Now, I don't want to start a cyclists vs drivers debate (you know how it goes, both groups griping about how the other is worse) - all I will say is that I see of plenty of bad behaviour from both groups. But since winter has set in, and it gets dark so early, there seems to be a different mentality on the roads. Everybody is in such a frickin' hurry, which means that when they try and do that hook turn in front of the tram they don't necessarily look to see if poor old Jorthy is pedalling along.
I had such a near miss last week that the look of shock on the driver's face will forever be etched in my memory, as will the fright I felt as I realised that she hadn't seen me at all until I dinged my bell at her, and if I didn't slam on my brakes in a hurry then there would be a nice Jorth-sized crumple in her door, and me probabily in traction for a few weeks (if I was lucky). Then two blocks later, almost exactly the same thing happened. I was beginning to wonder if (a) I was invisible and (b) if I would ever make it home in one piece.
I'm not quite sure what I can do to make myself more visible to motorists. I ride - following every road rule perfectly, I must say - properly in the bike lane, give drivers plenty of indication and warning when I am going to make a turn, don my super daggy but highly visible yellow fluro bike vest when riding, and have uber bright lights on both the front and back of my bike. Yet it seems that as soon as I hit the city I am surrounded by some sort of magic fog that renders me completely invisible to drivers.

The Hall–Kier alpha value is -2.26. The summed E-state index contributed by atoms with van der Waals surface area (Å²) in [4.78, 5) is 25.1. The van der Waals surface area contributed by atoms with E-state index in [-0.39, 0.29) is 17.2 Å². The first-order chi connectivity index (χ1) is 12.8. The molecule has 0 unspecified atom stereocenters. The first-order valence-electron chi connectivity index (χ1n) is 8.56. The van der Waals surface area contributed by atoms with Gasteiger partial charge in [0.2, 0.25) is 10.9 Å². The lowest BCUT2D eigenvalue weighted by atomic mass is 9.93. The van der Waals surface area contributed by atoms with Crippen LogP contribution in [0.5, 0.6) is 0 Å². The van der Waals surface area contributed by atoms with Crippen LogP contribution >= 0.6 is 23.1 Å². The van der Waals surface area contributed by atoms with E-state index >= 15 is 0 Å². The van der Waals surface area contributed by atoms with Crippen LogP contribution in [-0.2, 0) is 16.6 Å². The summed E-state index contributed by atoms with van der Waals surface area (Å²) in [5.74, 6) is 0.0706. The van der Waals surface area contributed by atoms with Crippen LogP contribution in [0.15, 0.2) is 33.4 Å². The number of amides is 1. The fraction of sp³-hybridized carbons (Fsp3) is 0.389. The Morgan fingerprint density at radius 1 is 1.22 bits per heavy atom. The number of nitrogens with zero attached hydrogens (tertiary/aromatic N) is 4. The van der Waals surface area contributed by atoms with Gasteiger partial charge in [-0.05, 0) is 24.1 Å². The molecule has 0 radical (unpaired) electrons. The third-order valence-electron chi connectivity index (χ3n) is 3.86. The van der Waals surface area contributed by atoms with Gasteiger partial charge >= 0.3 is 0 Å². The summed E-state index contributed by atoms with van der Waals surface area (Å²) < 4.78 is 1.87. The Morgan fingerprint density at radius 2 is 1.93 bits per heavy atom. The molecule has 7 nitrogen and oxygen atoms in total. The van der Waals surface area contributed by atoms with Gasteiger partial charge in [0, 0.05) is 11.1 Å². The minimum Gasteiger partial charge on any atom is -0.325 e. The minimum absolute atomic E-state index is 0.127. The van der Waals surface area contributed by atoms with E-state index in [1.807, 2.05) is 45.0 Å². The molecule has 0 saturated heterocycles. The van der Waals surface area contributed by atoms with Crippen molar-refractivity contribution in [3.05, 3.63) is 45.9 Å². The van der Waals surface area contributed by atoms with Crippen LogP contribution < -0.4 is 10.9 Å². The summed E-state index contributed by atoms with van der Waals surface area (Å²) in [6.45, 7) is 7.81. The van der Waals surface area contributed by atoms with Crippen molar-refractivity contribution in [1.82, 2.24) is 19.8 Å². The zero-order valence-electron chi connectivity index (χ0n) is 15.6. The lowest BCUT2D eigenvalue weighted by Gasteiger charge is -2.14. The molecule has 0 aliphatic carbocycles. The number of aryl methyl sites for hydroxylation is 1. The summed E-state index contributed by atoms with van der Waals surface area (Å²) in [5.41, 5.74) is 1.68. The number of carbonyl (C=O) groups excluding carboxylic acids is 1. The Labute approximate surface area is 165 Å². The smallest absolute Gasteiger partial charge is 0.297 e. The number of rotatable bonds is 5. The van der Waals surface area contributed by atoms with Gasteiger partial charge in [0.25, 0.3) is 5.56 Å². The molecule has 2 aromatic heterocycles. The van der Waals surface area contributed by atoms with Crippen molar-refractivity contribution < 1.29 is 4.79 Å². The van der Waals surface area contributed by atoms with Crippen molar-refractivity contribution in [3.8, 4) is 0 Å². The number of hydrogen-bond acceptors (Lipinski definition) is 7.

Part of me feels bad about walking my bike along the footpath instead of riding on the road, as the current wisdom says that the more riders there are on the actual road, the more drivers notice them and therefore drive with their safety in mind. But when you have so many near misses despite doing everything right, and you'd like to stick around to see your daughter grow up, then it seems that one has no options but to remove yourself for safety's sake - at least until you are out of the confines of the CBD.
UPDATE: Just like to say I'm not quitting riding my bike - ugh, that would mean waiting for the tram, and I'm far too impatient for that - I'm just not riding the last four blocks of my commute which are smack bang in the middle of the CBD. Give up riding? Never? I love the feel of the wind in my hair too much!